It’s been a couple of years since I did freelance work and as I’m getting back into it, I wanted to create a nice workflow for the project management, client communication and business organisation with easier accounting. The thing is when you do things alone you want to spend as little time as possible on non-billable hours and have a system/process in place for your projects and tasks. And this process is ongoing so we need to adapt and evolve it as time goes by.
As designers, we’re usually really good at organising the clients work and caring for it, but we tend to get sloppy when doing ours or just don’t put in that much time for it.
In the last 2-3 years, things have quite changed with the software and services we could use to make our work easier. And for each of those services there usually is a nice app and tonnes of alternatives so it’s hard to find and stick with one or find the best value.
Changing these regularly is also counterproductive and time-consuming as each has a learning curve to get used to it. Because of that, you want to pick one and stay with it for as long as possible. The only reason for swapping it for another app would be that either the company creating it went down and there won’t be any updates to it or if there is a new and clear winner that makes things easier and faster for you. Another reason could really be a price but the time/ease of use should have priority over it.
Don’t think apps or services with the most features are the best. If you just need to make a quick task you don’t need 20 settings or another tool to do that one small thing.
So what would a freelance graphic designer need in his tools or services arsenal and how much would it cost him?
Here are a nice service and app stack I will be using from the start.
The design stack
Adobe Creative Cloud / £63.40 per month
Since Adobe changed their model to a subscription model this software has become a lot more attainable and a lot more people can afford it now. It is the most used stack for any creative and in my opinion, there is no alternative for it. You could argue that there are some like Affinity Designer (£38.99) for Photoshop CC and Inkscape (Free) for Illustrator CC.
If you’re using just Photoshop or just Illustrator those alternatives could be for you. But as today and especially freelancers know and use a lot of different skills and create design solutions for different media, you want to have the right tools for it. But if it opens a file it doesn’t mean it will keep anything intact (plugins, filters, effects,…) and not bring any problems to either you, client or even the printer guy.
Doing freelance work for a design studio you may want to use the same software and even version you get the files from and keep it the same as you’re sending finished work. What good would it be if your affinity designer saved PSD broke the Smart objects or some other things when your client opened the file? I wouldn’t want to redo all the work I did in a compatible app again for free, would you?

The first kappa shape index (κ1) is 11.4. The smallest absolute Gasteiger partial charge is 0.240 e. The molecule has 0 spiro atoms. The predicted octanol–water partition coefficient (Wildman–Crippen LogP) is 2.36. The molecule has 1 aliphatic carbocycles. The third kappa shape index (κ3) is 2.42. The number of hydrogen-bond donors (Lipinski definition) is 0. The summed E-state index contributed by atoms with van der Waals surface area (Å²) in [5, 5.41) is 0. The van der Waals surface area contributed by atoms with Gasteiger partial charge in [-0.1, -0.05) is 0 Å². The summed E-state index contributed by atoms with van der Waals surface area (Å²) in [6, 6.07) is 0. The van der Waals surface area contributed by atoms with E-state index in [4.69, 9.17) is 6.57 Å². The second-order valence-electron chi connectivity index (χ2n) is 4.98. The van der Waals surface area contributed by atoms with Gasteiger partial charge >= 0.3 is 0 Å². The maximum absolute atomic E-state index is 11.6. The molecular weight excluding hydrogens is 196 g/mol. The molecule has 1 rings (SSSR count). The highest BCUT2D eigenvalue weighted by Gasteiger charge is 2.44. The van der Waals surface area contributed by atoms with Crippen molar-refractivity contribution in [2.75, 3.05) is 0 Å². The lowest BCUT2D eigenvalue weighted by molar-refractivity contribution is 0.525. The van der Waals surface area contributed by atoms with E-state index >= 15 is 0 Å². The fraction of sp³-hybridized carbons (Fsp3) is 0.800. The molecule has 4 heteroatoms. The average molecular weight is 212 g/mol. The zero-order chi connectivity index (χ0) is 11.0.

If you’re doing web design, Sketch is by far a better tool than Photoshop or Illustrator. I know photoshop now supports Artboards but let’s be honest it’s not doing it good or right and if it can be done it doesn’t mean it should be done.
Sketch App is tailor-made for web and app design. Use Photoshop if you need to create images and visuals and import them to Sketch as these two work really well together and complement each other nicely.
I’ve been also playing with Adobe XD and it’s impressive for a Beta but still needs some basic functions (creation of columned grids for example) to be able to be used for production fully. I just can’t do much work without those grids, I’m just lost. BUT XD has prototyping built in which could mean that you won’t need another app or service to do that for you.
Marvel (free plan or $12/month) or InVision (free plan $25/month) app are good tools for prototyping with Sketch and they have Free plans too. More on InVision later, though. You could also upgrade Sketch with Principle ($129) for animation and prototyping but it would cost you xxx more. But it’s a must if you want to do UX/UI design work on a higher level. Today it’s also about how a product or app feels and not just how it looks so animations in your prototypes will be needed.
InVision is also really good for getting client feedback as you can post a link to the designs (hosted in the cloud) and the client can click and comment on specific parts of the pages which are really helpful for revisions as it keeps the communication clean and simple.